piano and guitar together, how does it work?
in acompaniment , how does these two work together
in acompaniment , how does these two work together
I’ve always liked these guys and they use both:
In sessions I’ve noticed it’s a bit like having two guitarists, it can be a bit messy. The musicians have to be flexible and sensitive to what each other are doing.
Here we go…
like Willie Johnson and Violet Tulloch -
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I dunno about together as accompaniment, but the piano can sound fine accompanying the guitar, as Dick Gaughan proved on Coppers and Brass.
Well, there’s one subculture where it’s pretty common:
It works the way any situation works where there are two accompanists, they must be sensitive to what each other is doing, and like with couples dancing, only one can lead at a time. This is also a time where straightforward chords are best, unless of course the two work things out in advance.
I do like piano accompaniment. In a session situation though I don’t normally like playing guitar if there is a piano on the go. As has been said above it is the same as any other situation with 2 accompanists - except that I find it even harder with a piano as they tend to be so much louder and more "in your face".
It can work fine when arranged in a band situation though.
Yeah, they can be too loud. But if the person playing is good (and the guitar isn’t playing too softly,) I think It’s really nice. Of course, it’s not very traditional.
This is why I try to keep the volume turned down on my digital piano when I play at sessions whether or not there is a guitarist at the session also. If there is a guitarist also there at the session, I try to pay attention to what they are playing and play more softly than the guitarist. I am trying to avoid clashing with the chords played by the guitarist.
It works by listening and compromise on the part of the accompanists, also it helps if there are a fair few melody players otherwise piano & guitar need to take turn around if they can’t pull it together.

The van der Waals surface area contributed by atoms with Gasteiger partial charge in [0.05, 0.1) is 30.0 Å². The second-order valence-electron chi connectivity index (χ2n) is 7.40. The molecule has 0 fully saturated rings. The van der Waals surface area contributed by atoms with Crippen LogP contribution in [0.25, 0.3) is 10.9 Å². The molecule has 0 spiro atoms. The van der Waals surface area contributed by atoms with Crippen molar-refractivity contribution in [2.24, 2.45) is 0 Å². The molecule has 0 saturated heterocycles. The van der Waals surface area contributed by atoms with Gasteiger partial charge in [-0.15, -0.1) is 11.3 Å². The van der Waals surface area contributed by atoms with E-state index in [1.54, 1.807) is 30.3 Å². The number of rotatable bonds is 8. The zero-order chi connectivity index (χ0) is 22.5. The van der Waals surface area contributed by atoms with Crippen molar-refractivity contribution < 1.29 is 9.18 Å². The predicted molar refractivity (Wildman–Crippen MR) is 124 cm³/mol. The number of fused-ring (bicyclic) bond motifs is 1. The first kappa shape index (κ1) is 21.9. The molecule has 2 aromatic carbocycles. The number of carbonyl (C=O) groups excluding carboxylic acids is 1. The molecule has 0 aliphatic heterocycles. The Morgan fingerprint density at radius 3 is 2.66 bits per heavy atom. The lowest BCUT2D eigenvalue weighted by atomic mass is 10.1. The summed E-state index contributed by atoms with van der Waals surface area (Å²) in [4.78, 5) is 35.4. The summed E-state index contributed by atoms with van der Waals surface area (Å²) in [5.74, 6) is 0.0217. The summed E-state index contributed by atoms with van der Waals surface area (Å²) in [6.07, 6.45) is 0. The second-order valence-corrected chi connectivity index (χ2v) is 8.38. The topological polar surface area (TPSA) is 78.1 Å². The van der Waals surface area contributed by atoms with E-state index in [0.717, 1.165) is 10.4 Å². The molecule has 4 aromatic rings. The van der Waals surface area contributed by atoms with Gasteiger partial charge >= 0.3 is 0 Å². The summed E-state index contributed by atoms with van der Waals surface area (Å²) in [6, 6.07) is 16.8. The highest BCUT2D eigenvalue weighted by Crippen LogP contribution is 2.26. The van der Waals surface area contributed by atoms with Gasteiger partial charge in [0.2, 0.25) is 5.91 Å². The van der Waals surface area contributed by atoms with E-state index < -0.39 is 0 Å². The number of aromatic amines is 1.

The difficulty, IMO, is that most accompanists lack the ability, or willingness, to back the melody and adjust to accommodate another accompanist. The trick is to create room and listen, this is also helped along by keeping things simple.
I’m a bit like NCFA in that I do like piano accompaniment but not always when I’m playing guitar. In my experience it’s unusual to come across a piano player who is prepared to accommodate. So in most situations it’s the guitar who has to fit into the available space and depending on the piano player, there maybe limited or no space available.
Varrie Hall is a fantastic piano player in this regard, saw her at the Rum fest a few years back I was actually really taken with her lovely wide roomy playing, leaving miles of space for the guitar player. Sounds like this is what fauxcelt is talking about in his post above but IME not many pianists are that accommodating so goodman yourself fauxcelt. Same applies to guitarists though. On balance I’d say pianists would tend to be the better musicians on average so the budding guitarist stands to learn something from the alpha "no compromise" pianist.
When I did a bit of guitar accompaniment regularly sometimes I’d find myself in situations where I’d have to fit in. Although it irked a little I found a great deal of satisfaction out of finding a suitable space. Everyday is a school day and all that.
Of course it’s better when the accompanists are on the same page. When it works it can be really quite satisfying and this has a lot to do with the attitude.
Funnily enough my best recollection of it working was an occasion where two fiddle and guitar duets turned up at a session in Inverness a few years back (one or other of us had gotten the week mixed up) nobody else turned up so it was two fiddles and two guitars, and it worked rather well and a good time was had by all.
If you attend a regular session with a piano and your the guitar player then I’d focus on the piano players style to see if you can work up an accompaniment that would compliment. Me, I’d rather torture everybody with the banjo unless the pianist is an accommodating one.
When the local Irish music sessions were started up here in 1995, I already had many years worth of experience playing piano as an accompanist/backup musician/sideman in many different types of situations and styles of music. I was lucky enough to have some good teachers in college. Also, I had been playing regularly at a local Blues Jam with some better and more experienced musicians when the Irish sessions were started in 1995.
my answer to that bandit is simple:
when the two pairs of ears act as one, only then. ‘something’ can be done …
Triona and Micheal O’Domhnaill had a great thing going on keyboard and guitar. Triona’s piano style is very influenced by guitar moves.
Same as guitar and piano accordian -
it may not work at all
if you play together regularly you may know that one will lead the accompaniment on a particular tune and the other will follow the chords/ bass line
you both couldalternate playing tune or accompaniment.